Re: [RFC] [WIP] Unbork fs.h, 3 of 3

From: Daniel Phillips (
Date: Wed Jan 02 2002 - 06:01:27 EST

On January 1, 2002 04:55 am, David Chow wrote:
> Just some comments and questions about the new fs.h .. its great to hear
> improvements in the new year!
> Are you people going to put this on the 2.5?

It's entirely up to Linus. There's no chance it will go in before it a)
works (which it doesn't at the moment) b) has been tested (a lot) c) meets
with general approval and d) survives the viro test.

> It seems you are keeping
> the generic_ip pointer for compatibility. And I guess this is what other
> file systems (those not included in the standardkernel sources) are
> using, at least I am the one.

Yes, IMHO, once people are able to use the fs-specific inode mechanism they
will prefer it over the generic_ip method. However, the generic_ip will be
the last item of the union to go, and even then, it will just be moved into
private area of whatever filesystem uses it, with something like:

    struct myfs_inode { struct inode; struct myfs_inode_info *private; }

    static inline struct myfs_inode_info *myfs_i(struct inode *inode)
            return ((struct myfs_inode *) inode)->private;

> I am using the generic_ip to hold my fs inode data pointer. During the
> implementation, I tested both approaches... but it seems not sigficant
> in detection of inode cache allocation overheads in read_inode(). Its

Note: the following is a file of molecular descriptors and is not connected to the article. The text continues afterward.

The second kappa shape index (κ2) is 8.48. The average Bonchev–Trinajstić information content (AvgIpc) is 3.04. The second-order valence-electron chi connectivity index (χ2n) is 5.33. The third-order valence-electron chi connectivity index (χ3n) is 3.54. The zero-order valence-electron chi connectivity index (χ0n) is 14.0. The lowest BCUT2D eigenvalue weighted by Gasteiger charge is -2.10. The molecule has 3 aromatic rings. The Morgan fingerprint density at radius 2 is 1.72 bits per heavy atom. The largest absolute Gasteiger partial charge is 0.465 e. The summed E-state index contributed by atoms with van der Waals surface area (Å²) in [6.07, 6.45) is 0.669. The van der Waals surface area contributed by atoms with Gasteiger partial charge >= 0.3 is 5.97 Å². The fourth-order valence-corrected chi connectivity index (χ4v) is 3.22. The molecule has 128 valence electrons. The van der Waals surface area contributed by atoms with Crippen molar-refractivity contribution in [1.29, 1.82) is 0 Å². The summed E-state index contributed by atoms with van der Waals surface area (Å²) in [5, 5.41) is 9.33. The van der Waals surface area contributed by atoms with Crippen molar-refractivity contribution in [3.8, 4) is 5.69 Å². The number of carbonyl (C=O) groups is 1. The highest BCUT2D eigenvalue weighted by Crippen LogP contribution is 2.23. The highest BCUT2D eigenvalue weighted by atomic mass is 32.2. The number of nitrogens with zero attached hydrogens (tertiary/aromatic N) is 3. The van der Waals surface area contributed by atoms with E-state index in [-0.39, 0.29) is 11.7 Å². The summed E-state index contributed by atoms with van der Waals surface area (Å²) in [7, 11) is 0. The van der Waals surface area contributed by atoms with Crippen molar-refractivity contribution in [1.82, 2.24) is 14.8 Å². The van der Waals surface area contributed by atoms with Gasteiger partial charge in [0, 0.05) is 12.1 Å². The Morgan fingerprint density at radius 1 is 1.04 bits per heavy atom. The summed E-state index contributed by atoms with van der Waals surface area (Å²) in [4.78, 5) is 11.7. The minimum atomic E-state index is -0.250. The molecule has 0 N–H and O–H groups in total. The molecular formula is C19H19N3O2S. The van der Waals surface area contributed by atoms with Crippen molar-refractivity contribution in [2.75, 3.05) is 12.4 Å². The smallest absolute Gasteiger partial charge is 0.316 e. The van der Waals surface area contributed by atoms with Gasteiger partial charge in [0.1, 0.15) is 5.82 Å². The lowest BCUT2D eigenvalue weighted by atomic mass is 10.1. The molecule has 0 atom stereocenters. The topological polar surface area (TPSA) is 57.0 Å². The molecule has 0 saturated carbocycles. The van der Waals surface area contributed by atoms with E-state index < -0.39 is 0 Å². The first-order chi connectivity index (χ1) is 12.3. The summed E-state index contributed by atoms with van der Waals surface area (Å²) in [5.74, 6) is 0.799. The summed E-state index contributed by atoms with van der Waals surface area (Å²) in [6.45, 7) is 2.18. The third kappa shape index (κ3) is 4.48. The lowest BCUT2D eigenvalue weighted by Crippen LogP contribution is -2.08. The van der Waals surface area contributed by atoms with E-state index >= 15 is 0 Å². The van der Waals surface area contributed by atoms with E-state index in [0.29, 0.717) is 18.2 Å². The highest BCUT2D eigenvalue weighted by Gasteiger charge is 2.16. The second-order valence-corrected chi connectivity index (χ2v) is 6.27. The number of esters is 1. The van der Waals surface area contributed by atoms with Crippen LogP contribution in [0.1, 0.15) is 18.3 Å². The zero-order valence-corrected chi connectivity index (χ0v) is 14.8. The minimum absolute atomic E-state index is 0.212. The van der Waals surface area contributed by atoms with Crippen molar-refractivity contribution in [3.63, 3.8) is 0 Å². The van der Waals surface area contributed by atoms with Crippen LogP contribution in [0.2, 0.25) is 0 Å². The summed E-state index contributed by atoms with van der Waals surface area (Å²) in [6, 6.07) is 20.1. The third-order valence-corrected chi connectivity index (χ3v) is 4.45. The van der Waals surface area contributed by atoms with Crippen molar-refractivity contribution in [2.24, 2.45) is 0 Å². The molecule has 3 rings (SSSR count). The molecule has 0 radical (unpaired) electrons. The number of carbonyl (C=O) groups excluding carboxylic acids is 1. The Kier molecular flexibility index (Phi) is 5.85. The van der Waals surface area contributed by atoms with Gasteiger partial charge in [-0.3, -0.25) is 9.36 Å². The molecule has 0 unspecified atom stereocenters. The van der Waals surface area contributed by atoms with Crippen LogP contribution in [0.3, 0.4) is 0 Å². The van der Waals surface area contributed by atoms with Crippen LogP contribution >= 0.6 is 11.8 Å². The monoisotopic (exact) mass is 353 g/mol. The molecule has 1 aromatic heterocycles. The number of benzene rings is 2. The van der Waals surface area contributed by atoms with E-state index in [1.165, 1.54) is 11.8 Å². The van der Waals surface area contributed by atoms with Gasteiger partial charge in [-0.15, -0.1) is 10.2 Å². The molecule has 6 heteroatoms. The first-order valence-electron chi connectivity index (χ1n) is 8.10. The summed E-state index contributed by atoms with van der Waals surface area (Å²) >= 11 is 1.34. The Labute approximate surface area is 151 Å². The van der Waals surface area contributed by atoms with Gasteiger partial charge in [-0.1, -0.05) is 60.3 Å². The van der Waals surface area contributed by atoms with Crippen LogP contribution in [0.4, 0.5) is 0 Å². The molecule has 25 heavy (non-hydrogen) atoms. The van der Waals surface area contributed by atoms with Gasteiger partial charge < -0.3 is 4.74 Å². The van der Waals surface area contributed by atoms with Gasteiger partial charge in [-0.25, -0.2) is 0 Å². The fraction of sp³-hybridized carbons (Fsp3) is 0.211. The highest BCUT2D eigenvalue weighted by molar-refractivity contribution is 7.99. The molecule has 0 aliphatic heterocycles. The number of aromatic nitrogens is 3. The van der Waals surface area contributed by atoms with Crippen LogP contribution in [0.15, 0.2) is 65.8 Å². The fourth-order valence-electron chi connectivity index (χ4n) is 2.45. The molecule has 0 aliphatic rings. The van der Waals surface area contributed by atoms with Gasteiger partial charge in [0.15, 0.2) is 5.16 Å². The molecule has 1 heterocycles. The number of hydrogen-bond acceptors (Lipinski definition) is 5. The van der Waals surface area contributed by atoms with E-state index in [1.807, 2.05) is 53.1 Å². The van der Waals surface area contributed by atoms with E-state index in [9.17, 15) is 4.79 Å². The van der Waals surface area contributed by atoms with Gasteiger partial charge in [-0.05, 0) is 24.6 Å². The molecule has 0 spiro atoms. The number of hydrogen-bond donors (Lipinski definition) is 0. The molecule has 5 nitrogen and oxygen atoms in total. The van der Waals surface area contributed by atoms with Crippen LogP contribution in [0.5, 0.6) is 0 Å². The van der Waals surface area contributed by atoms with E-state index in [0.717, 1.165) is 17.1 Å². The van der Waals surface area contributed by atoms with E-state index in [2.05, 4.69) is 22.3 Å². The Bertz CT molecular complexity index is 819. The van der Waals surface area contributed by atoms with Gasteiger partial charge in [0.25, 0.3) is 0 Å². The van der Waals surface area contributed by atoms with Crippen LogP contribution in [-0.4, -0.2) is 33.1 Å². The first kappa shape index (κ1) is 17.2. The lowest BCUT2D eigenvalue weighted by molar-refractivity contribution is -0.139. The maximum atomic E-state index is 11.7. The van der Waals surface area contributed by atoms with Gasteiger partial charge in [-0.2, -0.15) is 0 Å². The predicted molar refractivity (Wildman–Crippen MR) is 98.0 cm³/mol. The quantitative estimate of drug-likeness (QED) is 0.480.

> worth to talk about memory consumptions because it is silly to allocate
> the largest possible inode cache sizes. I strongly agree with the new fs
> declaration interface becuase of higher efficiency and less overhead,
> but it seems more and more fs are supported in Linux, the effort to
> patch all fs'es is a lot of work.

That's why it's good to do it sooner rather than later, the number of
filesystems will only increase. Changing a filesystem to use the
xxx_i(inode)->field idea is an easy edit.

> I am working on a compression file systmes, many thing varies such that
> I have to use dynamically link allocated structures in the inode cache.

Yes, so saving one dereference would make very little difference to you, and
the same with saving one slab alloc.

> For the remount issue, I don't think its just affect the root
> filesystem, for me I also reload other settings during a remount. For
> feature oriented filesystems, remount may be use more frequent then
> umount and mount. Other admins may also remount their /usr fs and other
> protected fs to read-only for safe after altering their fs. Why not
> changing the remount behaviour in VFS not to call module_exit()? I also
> can't see why VFS has to call module_exit() in remount if we have
> remount() in super_operations ... I think remount operations are fs
> specific and shuold pass this job to super_operations->remount . I think
> it is a better way to solve the root fs problem. But it would require
> even more work to get all fs to obey the new standard. If you want nice
> and clean efficient solutions, work is must anyway... good luck.

I think you're on to something with the ->remount idea, however it's outside
the scope of this work. For now, the goal is just get the fs.h includes
straightened out.

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